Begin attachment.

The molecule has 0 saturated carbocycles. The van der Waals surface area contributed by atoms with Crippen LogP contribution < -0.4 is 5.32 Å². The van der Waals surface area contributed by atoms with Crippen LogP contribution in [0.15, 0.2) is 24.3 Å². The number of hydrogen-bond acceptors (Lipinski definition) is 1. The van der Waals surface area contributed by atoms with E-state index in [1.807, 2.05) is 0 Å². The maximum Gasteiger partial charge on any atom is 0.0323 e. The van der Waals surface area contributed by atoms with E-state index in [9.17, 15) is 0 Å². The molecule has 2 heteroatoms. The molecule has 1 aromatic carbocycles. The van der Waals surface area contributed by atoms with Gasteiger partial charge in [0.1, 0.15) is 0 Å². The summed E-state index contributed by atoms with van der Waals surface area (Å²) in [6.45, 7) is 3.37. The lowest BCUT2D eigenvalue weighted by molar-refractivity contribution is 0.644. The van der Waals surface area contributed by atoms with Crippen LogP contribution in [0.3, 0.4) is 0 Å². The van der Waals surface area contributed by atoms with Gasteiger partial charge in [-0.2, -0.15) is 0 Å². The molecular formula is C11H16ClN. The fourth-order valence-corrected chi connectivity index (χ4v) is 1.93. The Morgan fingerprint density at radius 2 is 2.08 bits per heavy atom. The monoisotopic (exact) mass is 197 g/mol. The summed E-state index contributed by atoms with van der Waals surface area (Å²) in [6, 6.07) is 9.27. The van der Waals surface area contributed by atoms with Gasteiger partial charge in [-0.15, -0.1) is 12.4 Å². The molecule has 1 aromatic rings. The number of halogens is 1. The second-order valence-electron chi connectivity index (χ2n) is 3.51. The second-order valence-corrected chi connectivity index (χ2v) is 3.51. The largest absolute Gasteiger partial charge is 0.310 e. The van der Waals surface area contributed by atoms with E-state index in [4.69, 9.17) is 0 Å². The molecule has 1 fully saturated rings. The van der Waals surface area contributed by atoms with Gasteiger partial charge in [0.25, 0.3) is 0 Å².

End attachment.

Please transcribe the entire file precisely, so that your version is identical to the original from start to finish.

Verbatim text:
The molecule has 0 saturated carbocycles. The van der Waals surface area contributed by atoms with Crippen LogP contribution < -0.4 is 5.32 Å². The van der Waals surface area contributed by atoms with Crippen LogP contribution in [0.15, 0.2) is 24.3 Å². The number of hydrogen-bond acceptors (Lipinski definition) is 1. The van der Waals surface area contributed by atoms with E-state index in [1.807, 2.05) is 0 Å². The maximum Gasteiger partial charge on any atom is 0.0323 e. The van der Waals surface area contributed by atoms with E-state index in [9.17, 15) is 0 Å². The molecule has 2 heteroatoms. The molecule has 1 aromatic carbocycles. The van der Waals surface area contributed by atoms with Gasteiger partial charge in [0.1, 0.15) is 0 Å². The summed E-state index contributed by atoms with van der Waals surface area (Å²) in [6.45, 7) is 3.37. The lowest BCUT2D eigenvalue weighted by molar-refractivity contribution is 0.644. The van der Waals surface area contributed by atoms with Crippen LogP contribution in [0.3, 0.4) is 0 Å². The van der Waals surface area contributed by atoms with Gasteiger partial charge in [-0.2, -0.15) is 0 Å². The molecular formula is C11H16ClN. The fourth-order valence-corrected chi connectivity index (χ4v) is 1.93. The Morgan fingerprint density at radius 2 is 2.08 bits per heavy atom. The monoisotopic (exact) mass is 197 g/mol. The summed E-state index contributed by atoms with van der Waals surface area (Å²) in [6, 6.07) is 9.27. The van der Waals surface area contributed by atoms with Gasteiger partial charge in [-0.15, -0.1) is 12.4 Å². The molecule has 1 aromatic rings. The number of halogens is 1. The second-order valence-electron chi connectivity index (χ2n) is 3.51. The second-order valence-corrected chi connectivity index (χ2v) is 3.51. The largest absolute Gasteiger partial charge is 0.310 e. The van der Waals surface area contributed by atoms with E-state index in [4.69, 9.17) is 0 Å². The molecule has 1 fully saturated rings. The van der Waals surface area contributed by atoms with Gasteiger partial charge in [0.25, 0.3) is 0 Å².